Many of the first African Americans in Duke’s undergraduate, graduate and professional schools are serving as honorary co-chairs of the 50th anniversary committee. These pioneers set the university on a path toward becoming a diverse, global institution over the past half century and, since then, they have made far-reaching contributions to their communities and the nation.
FIRST FIVE AFRICAN-AMERICAN UNDERGRADUATES
Mary Mitchell Harris,T ‘67
Harris was valedictorian of her senior class at Durham’s Hillside High School and a pre-med student at Duke. She worked as a performance counselor at Georgia Tech University and was the president of education consulting for Harris Learning Solutions before she died in 2002.
Gene Kendall, E ‘67
Kendall served in the Navy for 35 years, rising to the rank of Rear Admiral. Although he left Duke after his sophomore year, he earned a bachelor’s degree in engineering physics, a master of engineering degree and completed Nuclear Power Training after transferring to the University of Kansas. There, he was integral in establishing minority and diversity programs at the engineering school.
In the Navy, Kendall served as special assistant to the Chief of Naval Operations and a Fellow with the Chief of Naval Operations’ Strategic Studies Group XV at the Naval War College. As director of the U.S. Naval Academy’s Division of Mathematics and Science in 1992, he was the first African-American and first non-Naval Academy graduate to lead a major academic division.
His personal awards include two Legion of Merits and three Meritorious Service Medals, among others. He has been involved in the National Action Council for Minorities in Engineering, the National Society of Black Engineers, American Society of Naval Engineers and the Surface Navy Association. He is now a consultant and motivational speaker living in Florida.
Wilhelmina Reuben-Cooke,T ’67
As a student, Reuben-Cooke, also known as “Mimi,” was involved with a number of organizations, including the YWCA and the Freshman Advisory Council. She was elected May Queen by earning the most write-in votes of any female student in her class. She is an emerita member of Duke’s Board of Trustees and was the 2011 winner of the Distinguished Alumni Award.
Reuben-Cooke is currently a professor at the University of the District of Columbia’s David A. Clarke School of Law. Before joining the law faculty, she was the university’s provost and vice president for academic affairs. Earlier, she was a professor and associate dean for academic affairs at Syracuse University College of Law and directed its academic program. She was elected to Phi Beta Kappa, and serves on a number of boards, including that of The Duke Endowment.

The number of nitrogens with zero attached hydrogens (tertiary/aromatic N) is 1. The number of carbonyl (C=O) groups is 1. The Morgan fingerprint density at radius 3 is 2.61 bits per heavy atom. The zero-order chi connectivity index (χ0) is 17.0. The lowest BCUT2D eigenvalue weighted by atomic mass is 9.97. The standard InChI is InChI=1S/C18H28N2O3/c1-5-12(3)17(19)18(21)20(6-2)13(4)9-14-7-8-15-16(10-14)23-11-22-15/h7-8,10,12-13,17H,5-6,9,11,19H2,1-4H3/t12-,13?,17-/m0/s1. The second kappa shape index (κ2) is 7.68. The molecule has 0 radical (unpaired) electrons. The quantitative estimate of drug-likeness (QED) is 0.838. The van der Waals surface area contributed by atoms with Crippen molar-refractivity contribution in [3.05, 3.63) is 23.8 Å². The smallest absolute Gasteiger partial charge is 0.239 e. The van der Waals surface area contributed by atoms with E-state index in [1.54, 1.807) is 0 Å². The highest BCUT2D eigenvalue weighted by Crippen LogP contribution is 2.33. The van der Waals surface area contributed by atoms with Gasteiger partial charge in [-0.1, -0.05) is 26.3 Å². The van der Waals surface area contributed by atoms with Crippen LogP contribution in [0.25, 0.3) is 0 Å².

Cassandra Smith Rush,T ’67
As a student, Rush became active in the Congress of Racial Equality (CORE), and was arrested, along with her fellow CORE members, during a sit-in protest in Chapel Hill in 1964. She left Duke at the end of the first semester of her junior year, and worked in Washington, D.C., for the federal government and, later, the Navy. While working at the Federal Reserve, she was granted an employee scholarship to continue her studies. She earned her bachelor’s degree in economics from Philadelphia’s Chestnut Hill College in 1979 and worked for Southern New England Telephone in New Haven, Conn. Rush died in 1996.
Nathaniel B. White, Jr., T ‘67
White is a native of Durham, where he attended Hillside High School. After Duke, he earned a master’s of philosophy in mathematical statistics and probability from George Washington University. He has a wide range of professional experience in strategic planning, statistical analysis, research design and evaluation, sponsored program development, community economic development, and grant acquisition. He is principal of the Formation Consulting Group, past president of the Hayti Development Corporation, and former director of Morehouse College’s Office of Sponsored Research and Programs in Atlanta.
FIRST AFRICAN AMERICANS IN DUKE’S GRADUATE AND PROFESSIONAL SCHOOLS
Donna Allen Harris, B.S.N. ’71
Harris was the first African American to enter the Duke University School of Nursing (DUSON) in 1967; in 2011, she received the school’s Trailblazer Award. After graduating from Duke, Harris went on to practice nursing in a variety of agencies and institutions, including North Carolina Central University, Durham County Department of Social Services, Durham County Health Department, the University of North Carolina at Chapel Hill School of Nursing, Duke School of Nursing, and other agencies.
Harris has practiced as a medical/cardiac staff nurse, pediatric clinical instructor, public health nurse, school nurse, and social research assistant/clinical research nurse. She currently is a clinical research nurse at DUSON, and is assisting in the school’s Clinical Research Unit. Harris is also a trainer for the Arthritis Self-Help Course and the Chronic Disease Self-Management Program based at Stanford University.
W. Delano Meriwether, M.D. ’67
The first black student to enroll at Duke Medical School, Meriwether graduated with honors before pursuing a medical career at the University of Pennsylvania, Ohio State Medical Center, the National Cancer Institute/National Institute of Health, Johns Hopkins School of Public Health, and the U.S. Public Health Service.
He is trained as a hematologist and oncologist, and also served as a primary health care physician in South Africa.
Meriwether was a White House Fellow from 1973 to 1974 and, in 1976, was appointed director of the United States Public Health Service’s National Influenza Immunization Program, where he managed to immunize more than 100 million people against swine flu.